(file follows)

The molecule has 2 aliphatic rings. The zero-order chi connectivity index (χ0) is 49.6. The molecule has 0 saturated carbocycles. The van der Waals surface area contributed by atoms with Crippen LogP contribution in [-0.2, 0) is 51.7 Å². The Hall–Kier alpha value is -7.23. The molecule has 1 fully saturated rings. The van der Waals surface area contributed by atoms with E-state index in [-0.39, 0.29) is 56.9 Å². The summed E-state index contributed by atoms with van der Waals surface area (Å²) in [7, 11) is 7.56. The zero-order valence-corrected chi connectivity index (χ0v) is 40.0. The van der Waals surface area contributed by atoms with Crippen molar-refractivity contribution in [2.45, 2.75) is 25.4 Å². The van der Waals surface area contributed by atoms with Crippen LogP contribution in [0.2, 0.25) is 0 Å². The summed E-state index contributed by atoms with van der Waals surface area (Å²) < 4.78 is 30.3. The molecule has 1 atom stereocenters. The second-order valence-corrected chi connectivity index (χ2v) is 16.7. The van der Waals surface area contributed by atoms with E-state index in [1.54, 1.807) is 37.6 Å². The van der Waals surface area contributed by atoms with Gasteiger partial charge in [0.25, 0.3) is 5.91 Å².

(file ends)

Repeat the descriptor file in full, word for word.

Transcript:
The molecule has 2 aliphatic rings. The zero-order chi connectivity index (χ0) is 49.6. The molecule has 0 saturated carbocycles. The van der Waals surface area contributed by atoms with Crippen LogP contribution in [-0.2, 0) is 51.7 Å². The Hall–Kier alpha value is -7.23. The molecule has 1 fully saturated rings. The van der Waals surface area contributed by atoms with E-state index in [-0.39, 0.29) is 56.9 Å². The summed E-state index contributed by atoms with van der Waals surface area (Å²) in [7, 11) is 7.56. The zero-order valence-corrected chi connectivity index (χ0v) is 40.0. The van der Waals surface area contributed by atoms with Crippen molar-refractivity contribution in [2.45, 2.75) is 25.4 Å². The van der Waals surface area contributed by atoms with Crippen LogP contribution in [0.2, 0.25) is 0 Å². The summed E-state index contributed by atoms with van der Waals surface area (Å²) < 4.78 is 30.3. The molecule has 1 atom stereocenters. The second-order valence-corrected chi connectivity index (χ2v) is 16.7. The van der Waals surface area contributed by atoms with E-state index in [1.54, 1.807) is 37.6 Å². The van der Waals surface area contributed by atoms with Gasteiger partial charge in [0.25, 0.3) is 5.91 Å².